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I have two teenage boys.
Like most teenagers, they spend a lot of time using computers and they spend quite a bit of time playing online games. Some of these games are multiplayer games, which they play with their friends. And sometimes they play games with people that they do not know in real life.
Of course I worry (it’s a Mum thing I suppose). I guess that you worry about things that you don’t understand, and I have to admit I don’t get the appeal of online gaming.
So I asked them. They were delighted to tell me – once I got them started they wouldn’t stop! So here are the ten things they wanted me to understand about online gaming.
This is the first thing both my kids said when I asked them if there was something they wished I knew. If you’re in the middle of a multiplayer game, apparently you can’t just drop out because Mum called to say that dinner is ready. You’ll be letting your team down and you will be knocked right out of the game. OK, I didn’t know that.
My kids told me to say that. Well, what they really mean is that it is no more of a ‘waste of time’ than the things I did as a kid, like obsessively listening to music, or watching movies.
They are fans of a game the way I was a fan of bands in my teens. They put posters on their walls and read articles about them when they are not playing.
Yes they really, really want to win, so the “time for bed, you have school tomorrow” thing does not go down well if you are playing a team game.
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Despite the publicity it gets, cyberbullying is not really much of a thing in the online gaming world. There is a LOT of teasing - especially when you are playing with your school friends - it’s just part of the game.
There is no more bullying online than in other aspects of life. That is not to say that it is right, but it is no more likely to happen than in the offline world.
Related: Safer Internet Day
This is one thing I really wanted to know about, having heard a lot of publicity about it. Again not much of a thing apparently; the view is that if a player is good, they don’t care about gender, age or nationality – they will want them on the team!
They REALLY hate it when people think that all online games are just violent shoot-‘em-ups. Yes, those types of games exist but there is so much more to gaming. There are city building games, historical re-enactment games, strategy games and role-playing games.
The battle type games are more often done in a non-realistic way, with fantasy magical characters, not two humans fighting with realistic weapons.
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You can end up playing with people from all over the world, united in their love of a game, all equals. You can find out the lives of kids like yourself in different countries. And be amazed at how well many of them speak English.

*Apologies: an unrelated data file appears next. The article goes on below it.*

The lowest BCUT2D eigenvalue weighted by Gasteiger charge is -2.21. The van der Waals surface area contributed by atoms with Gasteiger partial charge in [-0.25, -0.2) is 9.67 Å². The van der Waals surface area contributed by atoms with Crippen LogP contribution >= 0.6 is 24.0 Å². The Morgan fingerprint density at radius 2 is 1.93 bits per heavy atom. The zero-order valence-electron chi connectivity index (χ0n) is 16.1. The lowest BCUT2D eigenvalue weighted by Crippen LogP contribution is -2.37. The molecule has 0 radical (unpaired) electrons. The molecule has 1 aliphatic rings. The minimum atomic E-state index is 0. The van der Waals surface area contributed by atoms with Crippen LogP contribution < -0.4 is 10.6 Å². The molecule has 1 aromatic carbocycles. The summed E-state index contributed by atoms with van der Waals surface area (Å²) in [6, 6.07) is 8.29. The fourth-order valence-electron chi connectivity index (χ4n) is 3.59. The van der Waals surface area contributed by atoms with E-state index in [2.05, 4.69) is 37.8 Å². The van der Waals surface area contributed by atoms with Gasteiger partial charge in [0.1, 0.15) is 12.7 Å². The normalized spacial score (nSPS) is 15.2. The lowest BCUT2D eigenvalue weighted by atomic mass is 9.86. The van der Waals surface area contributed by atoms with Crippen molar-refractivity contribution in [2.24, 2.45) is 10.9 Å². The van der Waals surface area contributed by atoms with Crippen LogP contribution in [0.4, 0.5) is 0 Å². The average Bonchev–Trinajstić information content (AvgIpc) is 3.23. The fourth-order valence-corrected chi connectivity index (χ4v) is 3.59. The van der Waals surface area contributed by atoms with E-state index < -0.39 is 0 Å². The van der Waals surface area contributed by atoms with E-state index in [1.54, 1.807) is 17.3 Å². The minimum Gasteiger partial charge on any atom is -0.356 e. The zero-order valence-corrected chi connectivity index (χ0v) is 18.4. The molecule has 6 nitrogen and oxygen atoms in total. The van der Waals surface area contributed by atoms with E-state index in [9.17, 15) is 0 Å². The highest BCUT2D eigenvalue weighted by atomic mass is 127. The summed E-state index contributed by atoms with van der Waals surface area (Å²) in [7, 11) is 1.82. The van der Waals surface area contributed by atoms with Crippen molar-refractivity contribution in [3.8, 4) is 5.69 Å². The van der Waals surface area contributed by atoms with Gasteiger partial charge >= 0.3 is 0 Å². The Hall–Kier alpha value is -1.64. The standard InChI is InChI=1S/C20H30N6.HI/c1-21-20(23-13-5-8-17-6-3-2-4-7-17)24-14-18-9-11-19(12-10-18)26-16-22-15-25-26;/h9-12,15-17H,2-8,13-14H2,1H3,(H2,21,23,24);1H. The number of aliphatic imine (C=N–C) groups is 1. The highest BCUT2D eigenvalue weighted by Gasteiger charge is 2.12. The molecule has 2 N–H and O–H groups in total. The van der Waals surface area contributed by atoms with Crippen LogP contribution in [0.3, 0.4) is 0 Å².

You can learn about history, geography (this is true, my elder son knows where pretty much every country in the world is, just from playing military strategy games), ancient mythology and you can give your brain a workout with games that develop strategic thinking and creativity.
Now this was one that I didn’t get; why would you watch a YouTube video and not just play the game yourself? How is that interesting? Well my kids compare it to watching a sport rather than playing it yourself. You can enjoy watching how other people approach games, and learn from them.
Maybe it is a game you can’t run on your own computer. It may also be that the gamer’s commentary is very entertaining, a bit like a good sports commentator. Some gamers release videos of games as a sequence, so it is similar to watching episodes of a TV series.
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Yes really! You can no longer tell your kid that “you can’t get paid for playing games all day” I’m afraid. There are professional tournaments with big money prizes, and there are professional gamers who play in them.
They are a big thing in the US and they are starting to take off in the UK too.
This was a really fascinating thing to do. My kids LOVED the fact that I asked them what they thought about gaming. They loved telling me how they felt about playing online games, and having the chance to dispel a few myths along the way.
We ended up having a really long, interesting discussion. So if you are concerned about what your kids do online, ask them. Ask them what they would like YOU to understand.
About eParenting: eParenting was started by Jacqui O'Brien in 2004. At the time her kids were 1 and 4 and kept her nice and busy. Now they are teenagers and still keeping her pretty busy!